These new developments are only the beginning of our efforts to increase the utility of OGRX and work toward more evidence based open governance. Future efforts could include a forum for researchers to share insights and best practices and a project inventory to help researchers identify partners and avoid duplicative efforts. Watch this space and #OGRX to stay abreast of new developments.
And if you are interested in becoming an OGRX partner, developing a Selected Readings list or penning a guest post for the OGRX blog, please contact Andrew Young, OGRX editor-in-chief at We’d also love to hear your feedback on the platform and any ideas you might have about how to ensure that it is as useful to the community of open governance researchers, policymakers and practitioners as possible.

CrowdSourcing Featured NOI GovLab Blog

Fighting Zika: The Need for Sustained But Flexible Messaging

By Carlos Scartascini

Over the last year, newspapers and television stations in the Americas have reported hundreds of stories about the Zika epidemic. The media is flooded with news accounts of people suffering from temporary paralysis, infants with brain damage, and the fears the virus has unleashed, especially among pregnant women.

Yet despite these accounts — and thousands of warnings by governments, scientific organizations, and NGOs–large swathes of the population still fail to take the mosquito-borne disease seriously. By now Zika has swept through 45 countries. There have been more than 1 million suspected cases in Brazil alone and some 1700 incidentsthere of Zika-linked fetal brain damage. Latin America and the Caribbean, the epicenter for the disease, could suffer Zika-related losses this year of around US$3.5 billion, including forfeited tourism and productivity, according to World Bank estimates. Puerto Rico has been devastated. Still, many people in these areas feel that Zika poses no risk to them personally or that combatting the disease is out of their hands, posing a major challenge in a crisis in which individual prevention provides the best weapon.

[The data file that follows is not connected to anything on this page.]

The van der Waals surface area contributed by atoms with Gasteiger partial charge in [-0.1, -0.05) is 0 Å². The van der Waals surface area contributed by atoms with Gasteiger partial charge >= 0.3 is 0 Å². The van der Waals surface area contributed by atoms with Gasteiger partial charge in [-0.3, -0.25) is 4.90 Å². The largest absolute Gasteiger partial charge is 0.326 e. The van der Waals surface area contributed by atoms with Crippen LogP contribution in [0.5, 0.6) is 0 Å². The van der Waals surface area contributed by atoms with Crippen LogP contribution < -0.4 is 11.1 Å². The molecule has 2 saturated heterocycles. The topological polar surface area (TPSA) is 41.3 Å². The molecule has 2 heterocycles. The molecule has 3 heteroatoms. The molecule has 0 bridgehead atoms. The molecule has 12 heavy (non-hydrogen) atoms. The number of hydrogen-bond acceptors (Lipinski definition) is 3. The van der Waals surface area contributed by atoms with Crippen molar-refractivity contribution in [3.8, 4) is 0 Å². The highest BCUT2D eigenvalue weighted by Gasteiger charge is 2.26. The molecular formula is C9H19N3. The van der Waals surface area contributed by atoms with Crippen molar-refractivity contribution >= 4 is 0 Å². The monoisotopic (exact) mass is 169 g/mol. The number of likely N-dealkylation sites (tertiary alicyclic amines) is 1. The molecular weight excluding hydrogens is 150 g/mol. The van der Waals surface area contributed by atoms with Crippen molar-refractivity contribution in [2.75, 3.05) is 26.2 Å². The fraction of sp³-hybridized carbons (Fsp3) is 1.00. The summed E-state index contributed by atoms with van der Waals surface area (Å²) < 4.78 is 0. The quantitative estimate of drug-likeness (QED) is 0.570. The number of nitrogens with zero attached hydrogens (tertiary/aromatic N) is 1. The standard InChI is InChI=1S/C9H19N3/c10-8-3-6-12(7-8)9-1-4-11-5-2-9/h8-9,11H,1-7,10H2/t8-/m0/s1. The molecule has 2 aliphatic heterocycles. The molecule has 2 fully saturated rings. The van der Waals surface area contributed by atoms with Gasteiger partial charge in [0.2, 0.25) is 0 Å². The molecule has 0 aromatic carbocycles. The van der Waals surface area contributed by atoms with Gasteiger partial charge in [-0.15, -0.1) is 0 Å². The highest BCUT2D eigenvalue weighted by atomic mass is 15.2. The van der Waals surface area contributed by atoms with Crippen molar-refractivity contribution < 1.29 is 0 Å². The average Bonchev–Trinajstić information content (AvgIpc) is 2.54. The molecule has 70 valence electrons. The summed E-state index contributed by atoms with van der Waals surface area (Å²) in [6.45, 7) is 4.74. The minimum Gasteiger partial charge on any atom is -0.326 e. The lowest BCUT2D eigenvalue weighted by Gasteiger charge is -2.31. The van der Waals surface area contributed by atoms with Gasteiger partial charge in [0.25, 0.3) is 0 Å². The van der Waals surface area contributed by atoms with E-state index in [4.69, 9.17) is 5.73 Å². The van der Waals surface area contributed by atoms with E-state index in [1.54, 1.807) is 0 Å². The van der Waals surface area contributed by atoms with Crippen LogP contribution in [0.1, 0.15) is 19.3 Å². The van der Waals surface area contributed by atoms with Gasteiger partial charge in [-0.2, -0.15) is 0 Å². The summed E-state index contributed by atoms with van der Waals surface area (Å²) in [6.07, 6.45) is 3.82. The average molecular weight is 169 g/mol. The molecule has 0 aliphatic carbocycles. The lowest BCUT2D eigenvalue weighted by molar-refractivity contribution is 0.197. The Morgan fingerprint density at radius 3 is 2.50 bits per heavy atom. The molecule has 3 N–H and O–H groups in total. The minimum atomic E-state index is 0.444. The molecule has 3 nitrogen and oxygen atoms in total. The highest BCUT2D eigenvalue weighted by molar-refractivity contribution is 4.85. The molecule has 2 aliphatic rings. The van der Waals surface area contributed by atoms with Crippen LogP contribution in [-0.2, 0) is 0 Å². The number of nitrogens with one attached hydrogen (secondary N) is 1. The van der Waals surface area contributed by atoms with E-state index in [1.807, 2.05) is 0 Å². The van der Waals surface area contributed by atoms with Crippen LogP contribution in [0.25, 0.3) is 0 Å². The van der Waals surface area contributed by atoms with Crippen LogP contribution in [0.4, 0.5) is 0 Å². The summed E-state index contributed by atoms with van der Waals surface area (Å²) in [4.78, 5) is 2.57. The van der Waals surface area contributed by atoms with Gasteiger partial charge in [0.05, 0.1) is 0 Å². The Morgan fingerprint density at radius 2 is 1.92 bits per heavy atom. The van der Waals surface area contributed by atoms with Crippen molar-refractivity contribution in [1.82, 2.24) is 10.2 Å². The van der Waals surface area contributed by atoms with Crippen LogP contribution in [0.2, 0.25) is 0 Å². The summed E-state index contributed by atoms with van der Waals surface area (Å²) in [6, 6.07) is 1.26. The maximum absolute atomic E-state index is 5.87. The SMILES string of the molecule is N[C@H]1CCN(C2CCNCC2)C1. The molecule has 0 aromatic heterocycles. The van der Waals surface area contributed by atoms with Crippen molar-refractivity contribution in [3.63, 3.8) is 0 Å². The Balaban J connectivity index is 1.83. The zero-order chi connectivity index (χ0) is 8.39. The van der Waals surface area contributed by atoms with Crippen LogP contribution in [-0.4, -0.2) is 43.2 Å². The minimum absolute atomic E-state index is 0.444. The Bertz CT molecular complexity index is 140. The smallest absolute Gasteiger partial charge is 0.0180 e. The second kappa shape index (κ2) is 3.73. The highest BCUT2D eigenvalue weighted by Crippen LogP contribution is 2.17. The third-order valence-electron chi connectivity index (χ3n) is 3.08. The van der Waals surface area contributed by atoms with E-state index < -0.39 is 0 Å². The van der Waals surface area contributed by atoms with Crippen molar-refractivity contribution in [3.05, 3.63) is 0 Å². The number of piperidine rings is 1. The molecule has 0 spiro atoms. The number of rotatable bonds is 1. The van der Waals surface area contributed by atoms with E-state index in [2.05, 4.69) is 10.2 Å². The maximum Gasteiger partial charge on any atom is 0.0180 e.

I recently participated in an online conference sponsored by the IDB and the Governance Lab at New York University, aimed at overcoming these barriers and spurring people to action. Together the two organizations are hosting a series of online conferences between August and October of this year in partnership with the governments of Argentina, Panama, Colombia and the city of Rio de Janeiro. The idea is to bring experts together from around the world to find ways to communicate risks more effectively in fighting the disease.